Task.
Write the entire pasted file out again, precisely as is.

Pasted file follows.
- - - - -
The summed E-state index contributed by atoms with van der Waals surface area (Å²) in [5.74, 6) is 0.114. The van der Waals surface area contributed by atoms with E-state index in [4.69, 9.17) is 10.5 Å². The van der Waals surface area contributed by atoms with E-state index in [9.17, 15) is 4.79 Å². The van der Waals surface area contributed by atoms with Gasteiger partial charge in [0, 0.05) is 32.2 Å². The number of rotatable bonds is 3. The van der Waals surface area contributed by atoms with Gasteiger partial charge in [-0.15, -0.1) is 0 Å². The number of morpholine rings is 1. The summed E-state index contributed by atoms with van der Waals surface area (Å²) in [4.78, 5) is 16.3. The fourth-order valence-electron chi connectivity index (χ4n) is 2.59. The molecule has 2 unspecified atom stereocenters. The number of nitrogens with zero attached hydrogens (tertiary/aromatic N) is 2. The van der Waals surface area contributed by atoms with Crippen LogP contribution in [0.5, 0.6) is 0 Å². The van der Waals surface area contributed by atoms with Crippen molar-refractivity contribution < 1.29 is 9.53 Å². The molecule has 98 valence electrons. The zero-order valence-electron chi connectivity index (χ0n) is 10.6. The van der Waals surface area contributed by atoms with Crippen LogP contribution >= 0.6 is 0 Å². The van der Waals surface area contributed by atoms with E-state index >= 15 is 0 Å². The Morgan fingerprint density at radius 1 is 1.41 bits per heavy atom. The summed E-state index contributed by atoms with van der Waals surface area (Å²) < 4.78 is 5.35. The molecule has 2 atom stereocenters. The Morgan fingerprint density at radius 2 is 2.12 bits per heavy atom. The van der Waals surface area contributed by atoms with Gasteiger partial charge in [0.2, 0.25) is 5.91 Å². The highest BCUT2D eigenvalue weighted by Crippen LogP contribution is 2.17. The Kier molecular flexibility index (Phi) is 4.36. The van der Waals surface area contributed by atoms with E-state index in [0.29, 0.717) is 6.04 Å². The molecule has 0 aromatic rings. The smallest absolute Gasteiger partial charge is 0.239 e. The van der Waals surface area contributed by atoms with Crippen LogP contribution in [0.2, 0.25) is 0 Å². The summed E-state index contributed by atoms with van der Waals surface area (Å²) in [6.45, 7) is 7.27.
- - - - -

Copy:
The summed E-state index contributed by atoms with van der Waals surface area (Å²) in [5.74, 6) is 0.114. The van der Waals surface area contributed by atoms with E-state index in [4.69, 9.17) is 10.5 Å². The van der Waals surface area contributed by atoms with E-state index in [9.17, 15) is 4.79 Å². The van der Waals surface area contributed by atoms with Gasteiger partial charge in [0, 0.05) is 32.2 Å². The number of rotatable bonds is 3. The van der Waals surface area contributed by atoms with Gasteiger partial charge in [-0.15, -0.1) is 0 Å². The number of morpholine rings is 1. The summed E-state index contributed by atoms with van der Waals surface area (Å²) in [4.78, 5) is 16.3. The fourth-order valence-electron chi connectivity index (χ4n) is 2.59. The molecule has 2 unspecified atom stereocenters. The number of nitrogens with zero attached hydrogens (tertiary/aromatic N) is 2. The van der Waals surface area contributed by atoms with Crippen LogP contribution in [0.5, 0.6) is 0 Å². The van der Waals surface area contributed by atoms with Crippen molar-refractivity contribution < 1.29 is 9.53 Å². The molecule has 98 valence electrons. The zero-order valence-electron chi connectivity index (χ0n) is 10.6. The van der Waals surface area contributed by atoms with Crippen LogP contribution >= 0.6 is 0 Å². The van der Waals surface area contributed by atoms with E-state index >= 15 is 0 Å². The Morgan fingerprint density at radius 1 is 1.41 bits per heavy atom. The summed E-state index contributed by atoms with van der Waals surface area (Å²) < 4.78 is 5.35. The molecule has 2 atom stereocenters. The Morgan fingerprint density at radius 2 is 2.12 bits per heavy atom. The van der Waals surface area contributed by atoms with Gasteiger partial charge in [0.2, 0.25) is 5.91 Å². The highest BCUT2D eigenvalue weighted by Crippen LogP contribution is 2.17. The Kier molecular flexibility index (Phi) is 4.36. The van der Waals surface area contributed by atoms with E-state index in [0.29, 0.717) is 6.04 Å². The molecule has 0 aromatic rings. The smallest absolute Gasteiger partial charge is 0.239 e. The van der Waals surface area contributed by atoms with Crippen LogP contribution in [0.2, 0.25) is 0 Å². The summed E-state index contributed by atoms with van der Waals surface area (Å²) in [6.45, 7) is 7.27.